Recently, psychologists and neurobiologists have conducted experiments taken to show that human beings do not have free will. Many, including a number of philosophers, assume that, even if science has not decided the free will question yet, it is just a matter of time. In The Experimental Approach to Free Will, Katherin A. Rogers accomplishes several tasks. First, canvasing the literature critical of these recent experiments (or of conclusions drawn from them) and adding new criticisms of her own, she shows why these experiments should not undermine belief in human freedom – even robust, libertarian freedom. Indeed, many of the experiments do not even connect with any philosophical understanding of free will. Through this discussion, she generates a long list of problems – ethical as well as practical – facing the attempt to study free will experimentally. With these problems highlighted, she shows that even in the distant future, supposing the brain sciences to have advanced far beyond where they are today, it will likely be impossible to settle the question of free will experimentally. She concludes that, since philosophy has not, and science cannot, settle the question of free will, it is more reasonable to suppose that humans do indeed have freedom.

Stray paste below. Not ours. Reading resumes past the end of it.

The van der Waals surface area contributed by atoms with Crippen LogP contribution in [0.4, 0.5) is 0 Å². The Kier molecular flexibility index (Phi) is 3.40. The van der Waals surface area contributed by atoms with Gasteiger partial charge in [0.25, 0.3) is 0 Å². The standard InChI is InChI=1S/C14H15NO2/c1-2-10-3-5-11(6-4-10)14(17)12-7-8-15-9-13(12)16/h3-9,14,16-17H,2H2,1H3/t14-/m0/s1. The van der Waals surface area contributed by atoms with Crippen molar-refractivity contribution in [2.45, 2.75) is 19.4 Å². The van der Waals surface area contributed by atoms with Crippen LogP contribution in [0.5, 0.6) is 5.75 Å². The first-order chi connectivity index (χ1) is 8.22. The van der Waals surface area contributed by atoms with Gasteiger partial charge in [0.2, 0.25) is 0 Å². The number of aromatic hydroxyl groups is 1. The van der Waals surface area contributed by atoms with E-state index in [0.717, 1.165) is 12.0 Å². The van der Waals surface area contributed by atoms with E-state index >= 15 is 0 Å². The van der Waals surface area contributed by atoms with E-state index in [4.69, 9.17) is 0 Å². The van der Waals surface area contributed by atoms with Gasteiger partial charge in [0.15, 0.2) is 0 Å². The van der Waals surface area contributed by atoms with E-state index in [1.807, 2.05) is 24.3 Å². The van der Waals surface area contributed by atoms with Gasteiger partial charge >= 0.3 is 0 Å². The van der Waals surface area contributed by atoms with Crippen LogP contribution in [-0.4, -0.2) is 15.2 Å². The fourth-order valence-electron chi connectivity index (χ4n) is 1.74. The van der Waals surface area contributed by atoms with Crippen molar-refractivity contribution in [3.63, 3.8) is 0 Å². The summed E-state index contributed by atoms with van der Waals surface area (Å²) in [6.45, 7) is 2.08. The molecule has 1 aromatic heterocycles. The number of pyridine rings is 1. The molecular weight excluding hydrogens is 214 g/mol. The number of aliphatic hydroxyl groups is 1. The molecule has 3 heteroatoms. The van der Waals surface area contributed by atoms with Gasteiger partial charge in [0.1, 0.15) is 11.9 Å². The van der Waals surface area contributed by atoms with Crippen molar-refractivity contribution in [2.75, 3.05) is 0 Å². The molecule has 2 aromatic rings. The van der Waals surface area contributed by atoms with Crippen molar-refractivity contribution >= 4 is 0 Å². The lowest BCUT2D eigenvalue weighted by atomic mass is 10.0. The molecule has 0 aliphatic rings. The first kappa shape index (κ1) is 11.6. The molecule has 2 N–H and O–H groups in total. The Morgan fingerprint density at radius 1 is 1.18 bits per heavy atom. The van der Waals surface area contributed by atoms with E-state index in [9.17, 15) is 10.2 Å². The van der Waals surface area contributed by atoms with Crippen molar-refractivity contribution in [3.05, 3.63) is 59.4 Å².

- Brings together, and adds to, criticisms of recent experiments (or conclusions drawn from them) which supposedly show that human beings do not have free will
- Analyzes recent experiments supposedly related to human freedom through the lens of a philosophically informed portrait of a robust, libertarian free choice
- Develops a long list of problems – both practical and ethical – facing the experimental study of human freedom
- Proposes a thought experiment set in a distant future of advanced brain science to show that it is likely impossible for science ever to settle the question of free will.
Table of Contents
1. Reasons For and Against Free Will
2. A Paradigmatic Free Choice
3. The Libet Experiments
4. Conscious Will is an Illusion
6. Ethical Issues in Experiments with Human Subjects
7. The Future Study of Human Freedom: Setting the Stage and Ethical Issues
8. The Future Study of Human Freedom: Practical Problems
Katherin A. Rogers is Professor in the Philosophy Department at the University of Delaware. Her publications include Perfect Being Theology (2000), Anselm on Freedom (2008), Freedom and Self-Creation: Anselmian Libertarianism (2015), and numerous articles in the philosophy of religion, medieval philosophy, and ethics, including such topics as freedom and foreknowledge, time and eternity, the moral status of abortion, and the justification of punishment.